What was equally important in this journey was to ensure that we continue to have relevant conversations around this topic to make the topic of menstruation and sanitary pads in the class as a complete non-issue like the other things in the class like chalk, duster, etc. We cheered, like the rest of the country, when the GST on sanitary pads was brought down to 0%; we had animated discussions about customs in some parts of India which celebrated when girls entered puberty; we had questions about why the leading sanitary pads brand was called ‘Whisper’ and not ‘Scream’ or ‘Yell’.
The class started calling the box, the Pink Box, another gender stereotype. Then there was a small mishap as the box broke creating another small opportunity to break the gender stereotype. Agreeing that the earlier name was reflective of a gender bias, the class decided to name the new box as simply – ‘The Box. Period’.
As my class started breaking out of this taboo, I have seen instances which fill me with pride. During a class trip, it was one of the boys who remembered to carry a pack of pads for the girls. It was heartening to see a message from the 13-year boy’s mother mentioning how the boy decided to go to the medical store on his own to buy the pads. And the icing on the cake – the boy decided not to carry the pad in the black polythene bag, like we are used to, but in a transparent bag. Let the world know and I care a damn! The boys in the class are aware that the pads in ’The Box. Period’ box are ‘Whisper Pink’ and when it is time to refill, that’s the one that is brought.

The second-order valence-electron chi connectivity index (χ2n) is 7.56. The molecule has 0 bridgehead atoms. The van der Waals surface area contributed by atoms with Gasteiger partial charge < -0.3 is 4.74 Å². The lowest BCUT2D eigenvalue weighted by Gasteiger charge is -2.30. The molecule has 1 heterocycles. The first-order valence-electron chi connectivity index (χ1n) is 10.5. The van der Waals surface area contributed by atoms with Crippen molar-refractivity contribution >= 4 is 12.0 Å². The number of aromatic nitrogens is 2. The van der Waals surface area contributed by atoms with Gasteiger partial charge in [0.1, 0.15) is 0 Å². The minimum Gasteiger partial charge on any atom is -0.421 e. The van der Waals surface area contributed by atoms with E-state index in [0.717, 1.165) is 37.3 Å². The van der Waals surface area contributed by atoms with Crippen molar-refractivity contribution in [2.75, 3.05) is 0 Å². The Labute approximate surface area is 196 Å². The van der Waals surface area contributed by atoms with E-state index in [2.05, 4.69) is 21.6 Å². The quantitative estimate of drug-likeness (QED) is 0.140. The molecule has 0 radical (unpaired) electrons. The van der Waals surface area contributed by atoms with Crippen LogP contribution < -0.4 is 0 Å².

Another instance was when the class shared this initiative with the rest of the teachers in the school. The girls mentioned that next time when they are menstruating during the PE class, they will not be shy and mention that they are not well but simply say that they are on their periods.
As a class teacher, I feel pride in the conviction of these children and the change they are effecting in the class, the school, the parent community and hope it spreads further.
And finally to steal a line from Airtel’s ad – Baat Karne se hi Baat Banti Hai
Janani Iyer With over 20 years of rich experience in a wide variety of schools, Janani became interested in concepts like circle time, storytelling, classroom management, creating engaging classroom for children, building cohesive class communities, etc to help children express their conflicts and develop confidence.
Over the past 10 years, Janani has been practicing and teaching
how the circle time approach can enhance the emotional wellbeing amongst adults & children, raising self-esteem and creating classroom community of constructive relationships.
Janani has been conducting workshops for teachers in various schools like The Shri Ram Schools, Mother’s International School, Heritage School, St Mary’s and Cambridge Schools to name a few.
She currently teaches History at The Shri Ram School, Gurgaon.